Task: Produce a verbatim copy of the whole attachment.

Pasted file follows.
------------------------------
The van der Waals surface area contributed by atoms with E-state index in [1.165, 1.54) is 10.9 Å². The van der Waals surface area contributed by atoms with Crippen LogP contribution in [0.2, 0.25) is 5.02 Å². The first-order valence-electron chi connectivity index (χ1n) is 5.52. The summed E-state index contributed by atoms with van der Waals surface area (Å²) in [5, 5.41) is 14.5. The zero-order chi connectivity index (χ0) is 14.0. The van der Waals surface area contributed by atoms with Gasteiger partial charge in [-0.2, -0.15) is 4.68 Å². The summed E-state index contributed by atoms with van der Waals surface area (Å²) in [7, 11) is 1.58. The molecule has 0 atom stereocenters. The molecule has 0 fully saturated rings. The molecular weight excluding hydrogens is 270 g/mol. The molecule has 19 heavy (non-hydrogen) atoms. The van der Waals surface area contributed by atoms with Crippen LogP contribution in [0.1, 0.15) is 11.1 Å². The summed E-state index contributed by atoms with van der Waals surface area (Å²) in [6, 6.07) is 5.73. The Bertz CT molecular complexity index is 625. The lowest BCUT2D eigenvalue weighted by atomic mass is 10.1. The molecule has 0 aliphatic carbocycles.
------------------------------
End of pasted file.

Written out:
The van der Waals surface area contributed by atoms with E-state index in [1.165, 1.54) is 10.9 Å². The van der Waals surface area contributed by atoms with Crippen LogP contribution in [0.2, 0.25) is 5.02 Å². The first-order valence-electron chi connectivity index (χ1n) is 5.52. The summed E-state index contributed by atoms with van der Waals surface area (Å²) in [5, 5.41) is 14.5. The zero-order chi connectivity index (χ0) is 14.0. The van der Waals surface area contributed by atoms with Gasteiger partial charge in [-0.2, -0.15) is 4.68 Å². The summed E-state index contributed by atoms with van der Waals surface area (Å²) in [7, 11) is 1.58. The molecule has 0 atom stereocenters. The molecule has 0 fully saturated rings. The molecular weight excluding hydrogens is 270 g/mol. The molecule has 19 heavy (non-hydrogen) atoms. The van der Waals surface area contributed by atoms with Crippen LogP contribution in [0.1, 0.15) is 11.1 Å². The summed E-state index contributed by atoms with van der Waals surface area (Å²) in [6, 6.07) is 5.73. The Bertz CT molecular complexity index is 625. The lowest BCUT2D eigenvalue weighted by atomic mass is 10.1. The molecule has 0 aliphatic carbocycles.